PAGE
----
Anaerobic digestion is an important technology we have not yet really used in Ireland. It is a technology used in other parts of Europe and it is very successful. It is not a new technology; it has been well demonstrated and it operates in a commercial sense. It presents opportunities in Ireland. It is potentially a new income stream for farmers, who may choose to diversify into that space, and it presents an opportunity to have the circular economy notion, whereby we use our land to produce bioenergy in a sustainable way and then use that for the hard-to-decarbonise sectors, whether for transport or high temperature heat in our industrial processing sectors. It presents a real opportunity for us but, as with any new technology being adopted in a country, it will require Government supports to set it up and to put it on its way in its early years. It is an important area and it should be examined in more detail.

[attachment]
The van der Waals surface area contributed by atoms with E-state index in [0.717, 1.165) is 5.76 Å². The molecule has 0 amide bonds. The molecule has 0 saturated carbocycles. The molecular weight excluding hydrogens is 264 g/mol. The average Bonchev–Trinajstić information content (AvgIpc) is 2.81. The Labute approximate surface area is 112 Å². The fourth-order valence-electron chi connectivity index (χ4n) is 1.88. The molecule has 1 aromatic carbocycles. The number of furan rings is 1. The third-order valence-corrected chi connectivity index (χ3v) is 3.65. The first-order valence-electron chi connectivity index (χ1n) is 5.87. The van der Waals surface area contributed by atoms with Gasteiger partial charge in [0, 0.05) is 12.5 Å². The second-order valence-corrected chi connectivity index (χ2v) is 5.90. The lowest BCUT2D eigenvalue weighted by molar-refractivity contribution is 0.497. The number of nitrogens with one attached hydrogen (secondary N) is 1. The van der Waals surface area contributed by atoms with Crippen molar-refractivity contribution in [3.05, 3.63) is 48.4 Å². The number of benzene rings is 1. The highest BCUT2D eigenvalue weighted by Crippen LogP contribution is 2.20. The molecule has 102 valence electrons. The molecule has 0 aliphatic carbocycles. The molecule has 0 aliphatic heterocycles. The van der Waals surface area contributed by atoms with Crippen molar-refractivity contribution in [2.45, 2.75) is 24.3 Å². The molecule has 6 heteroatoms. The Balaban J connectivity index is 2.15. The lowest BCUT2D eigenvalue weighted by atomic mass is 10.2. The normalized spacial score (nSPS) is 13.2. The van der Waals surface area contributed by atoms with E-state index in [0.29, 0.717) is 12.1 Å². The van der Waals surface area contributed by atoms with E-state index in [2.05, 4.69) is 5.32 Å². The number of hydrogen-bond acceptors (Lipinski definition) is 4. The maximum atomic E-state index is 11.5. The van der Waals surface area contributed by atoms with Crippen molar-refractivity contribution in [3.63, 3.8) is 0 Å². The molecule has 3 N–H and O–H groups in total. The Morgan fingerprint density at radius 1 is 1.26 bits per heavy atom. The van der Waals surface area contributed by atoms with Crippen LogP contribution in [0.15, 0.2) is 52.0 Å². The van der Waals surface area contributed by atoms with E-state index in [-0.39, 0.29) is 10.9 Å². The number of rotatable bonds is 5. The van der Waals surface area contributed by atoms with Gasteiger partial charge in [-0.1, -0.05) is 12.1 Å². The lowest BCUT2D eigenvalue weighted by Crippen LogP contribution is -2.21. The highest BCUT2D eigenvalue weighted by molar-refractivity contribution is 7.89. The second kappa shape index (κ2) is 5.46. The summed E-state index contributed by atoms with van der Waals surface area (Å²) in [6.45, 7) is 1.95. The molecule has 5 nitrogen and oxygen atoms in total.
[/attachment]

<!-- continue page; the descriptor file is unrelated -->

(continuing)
I thank Ms Donnelly. She was concerned she would not cover all my points but she did so perfectly in great detail, so I thank her for that.

I thank Ms Donnelly. Turning to carbon budgets, I am one of those who have a concern about the timing of the two budgets. I am a strong believer of the bird in the hand. In an area such as climate change, where there is that cumulative impact and we hit tipping points, there is no negotiation backwards. Given we cannot control what is happening elsewhere, we should front-load what we can. In the context of the comparatively quite low reductions in emissions in the short term leading to higher reductions later, I wonder about that for some areas. One sector that was mentioned was that of agriculture. Ireland has signed up to commit to a 30% reduction in methane emissions within an earlier period. The council’s technical paper acknowledges the fact methane has an earlier and harder impact on warming, even though the long-term impact is very much front-loaded into this period in which, as Ms Donnelly described, many parts of the system will still only be moving towards emission reduction. The front-loaded emissions, therefore, count more. Does she expect there to be some revision to the climate action plan and the climate budgets to reflect that ambition on methane to which Ireland has signed up?